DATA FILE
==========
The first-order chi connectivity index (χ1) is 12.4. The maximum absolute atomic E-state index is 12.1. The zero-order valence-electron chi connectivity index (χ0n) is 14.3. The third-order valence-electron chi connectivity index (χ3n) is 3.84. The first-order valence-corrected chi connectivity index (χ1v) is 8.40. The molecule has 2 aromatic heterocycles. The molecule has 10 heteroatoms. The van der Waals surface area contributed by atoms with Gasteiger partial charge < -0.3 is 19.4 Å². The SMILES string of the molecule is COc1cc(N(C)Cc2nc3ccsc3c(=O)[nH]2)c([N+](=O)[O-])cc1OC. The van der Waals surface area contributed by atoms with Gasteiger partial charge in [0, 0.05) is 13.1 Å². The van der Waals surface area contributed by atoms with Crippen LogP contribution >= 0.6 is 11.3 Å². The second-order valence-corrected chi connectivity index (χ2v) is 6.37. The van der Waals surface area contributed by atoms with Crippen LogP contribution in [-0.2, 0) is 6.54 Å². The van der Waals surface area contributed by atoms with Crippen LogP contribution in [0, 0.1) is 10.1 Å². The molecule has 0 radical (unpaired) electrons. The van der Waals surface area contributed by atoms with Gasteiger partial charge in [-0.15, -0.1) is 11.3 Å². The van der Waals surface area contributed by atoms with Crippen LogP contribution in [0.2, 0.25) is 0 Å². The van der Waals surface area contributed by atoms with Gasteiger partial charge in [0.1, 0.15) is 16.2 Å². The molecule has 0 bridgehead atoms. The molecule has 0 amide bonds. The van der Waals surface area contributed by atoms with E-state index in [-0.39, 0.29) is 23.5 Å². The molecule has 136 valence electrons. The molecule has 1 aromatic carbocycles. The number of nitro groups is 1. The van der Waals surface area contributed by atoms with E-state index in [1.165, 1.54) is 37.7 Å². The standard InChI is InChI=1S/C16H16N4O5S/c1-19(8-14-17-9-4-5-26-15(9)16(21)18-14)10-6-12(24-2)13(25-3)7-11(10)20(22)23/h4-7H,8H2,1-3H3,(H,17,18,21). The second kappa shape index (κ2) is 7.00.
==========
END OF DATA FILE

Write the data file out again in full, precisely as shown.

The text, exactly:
The first-order chi connectivity index (χ1) is 12.4. The maximum absolute atomic E-state index is 12.1. The zero-order valence-electron chi connectivity index (χ0n) is 14.3. The third-order valence-electron chi connectivity index (χ3n) is 3.84. The first-order valence-corrected chi connectivity index (χ1v) is 8.40. The molecule has 2 aromatic heterocycles. The molecule has 10 heteroatoms. The van der Waals surface area contributed by atoms with Gasteiger partial charge < -0.3 is 19.4 Å². The SMILES string of the molecule is COc1cc(N(C)Cc2nc3ccsc3c(=O)[nH]2)c([N+](=O)[O-])cc1OC. The van der Waals surface area contributed by atoms with Gasteiger partial charge in [0, 0.05) is 13.1 Å². The van der Waals surface area contributed by atoms with Crippen LogP contribution >= 0.6 is 11.3 Å². The second-order valence-corrected chi connectivity index (χ2v) is 6.37. The van der Waals surface area contributed by atoms with Crippen LogP contribution in [-0.2, 0) is 6.54 Å². The van der Waals surface area contributed by atoms with Crippen LogP contribution in [0, 0.1) is 10.1 Å². The molecule has 0 radical (unpaired) electrons. The van der Waals surface area contributed by atoms with Gasteiger partial charge in [-0.15, -0.1) is 11.3 Å². The van der Waals surface area contributed by atoms with Crippen LogP contribution in [0.2, 0.25) is 0 Å². The van der Waals surface area contributed by atoms with Gasteiger partial charge in [0.1, 0.15) is 16.2 Å². The molecule has 0 bridgehead atoms. The molecule has 0 amide bonds. The van der Waals surface area contributed by atoms with E-state index in [-0.39, 0.29) is 23.5 Å². The molecule has 136 valence electrons. The molecule has 1 aromatic carbocycles. The number of nitro groups is 1. The van der Waals surface area contributed by atoms with E-state index in [1.165, 1.54) is 37.7 Å². The standard InChI is InChI=1S/C16H16N4O5S/c1-19(8-14-17-9-4-5-26-15(9)16(21)18-14)10-6-12(24-2)13(25-3)7-11(10)20(22)23/h4-7H,8H2,1-3H3,(H,17,18,21). The second kappa shape index (κ2) is 7.00.